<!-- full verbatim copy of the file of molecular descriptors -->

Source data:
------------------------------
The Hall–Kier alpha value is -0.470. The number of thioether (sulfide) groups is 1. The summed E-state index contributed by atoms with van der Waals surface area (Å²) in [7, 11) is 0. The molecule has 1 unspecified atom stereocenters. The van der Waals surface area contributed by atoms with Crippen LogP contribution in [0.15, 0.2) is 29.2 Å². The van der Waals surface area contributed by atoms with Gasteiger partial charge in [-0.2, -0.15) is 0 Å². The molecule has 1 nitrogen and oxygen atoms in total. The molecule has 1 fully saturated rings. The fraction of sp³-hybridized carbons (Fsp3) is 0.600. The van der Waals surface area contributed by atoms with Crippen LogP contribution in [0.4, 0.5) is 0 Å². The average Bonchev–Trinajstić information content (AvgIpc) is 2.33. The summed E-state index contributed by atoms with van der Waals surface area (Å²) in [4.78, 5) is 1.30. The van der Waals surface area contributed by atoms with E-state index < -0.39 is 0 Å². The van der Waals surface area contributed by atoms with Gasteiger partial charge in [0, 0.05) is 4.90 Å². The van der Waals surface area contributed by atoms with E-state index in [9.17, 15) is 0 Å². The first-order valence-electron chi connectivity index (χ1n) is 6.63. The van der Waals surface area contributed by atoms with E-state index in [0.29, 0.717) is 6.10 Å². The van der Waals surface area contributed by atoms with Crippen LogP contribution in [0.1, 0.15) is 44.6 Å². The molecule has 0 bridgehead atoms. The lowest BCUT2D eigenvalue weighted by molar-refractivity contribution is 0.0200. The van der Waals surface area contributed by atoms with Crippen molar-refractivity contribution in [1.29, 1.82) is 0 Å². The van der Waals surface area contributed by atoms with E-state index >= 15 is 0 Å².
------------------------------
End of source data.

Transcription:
The Hall–Kier alpha value is -0.470. The number of thioether (sulfide) groups is 1. The summed E-state index contributed by atoms with van der Waals surface area (Å²) in [7, 11) is 0. The molecule has 1 unspecified atom stereocenters. The van der Waals surface area contributed by atoms with Crippen LogP contribution in [0.15, 0.2) is 29.2 Å². The van der Waals surface area contributed by atoms with Gasteiger partial charge in [-0.2, -0.15) is 0 Å². The molecule has 1 nitrogen and oxygen atoms in total. The molecule has 1 fully saturated rings. The fraction of sp³-hybridized carbons (Fsp3) is 0.600. The van der Waals surface area contributed by atoms with Crippen LogP contribution in [0.4, 0.5) is 0 Å². The average Bonchev–Trinajstić information content (AvgIpc) is 2.33. The summed E-state index contributed by atoms with van der Waals surface area (Å²) in [4.78, 5) is 1.30. The van der Waals surface area contributed by atoms with E-state index < -0.39 is 0 Å². The van der Waals surface area contributed by atoms with Gasteiger partial charge in [0, 0.05) is 4.90 Å². The van der Waals surface area contributed by atoms with E-state index in [9.17, 15) is 0 Å². The first-order valence-electron chi connectivity index (χ1n) is 6.63. The van der Waals surface area contributed by atoms with E-state index in [0.29, 0.717) is 6.10 Å². The van der Waals surface area contributed by atoms with Crippen LogP contribution in [0.1, 0.15) is 44.6 Å². The molecule has 0 bridgehead atoms. The lowest BCUT2D eigenvalue weighted by molar-refractivity contribution is 0.0200. The van der Waals surface area contributed by atoms with Crippen molar-refractivity contribution in [1.29, 1.82) is 0 Å². The van der Waals surface area contributed by atoms with E-state index >= 15 is 0 Å².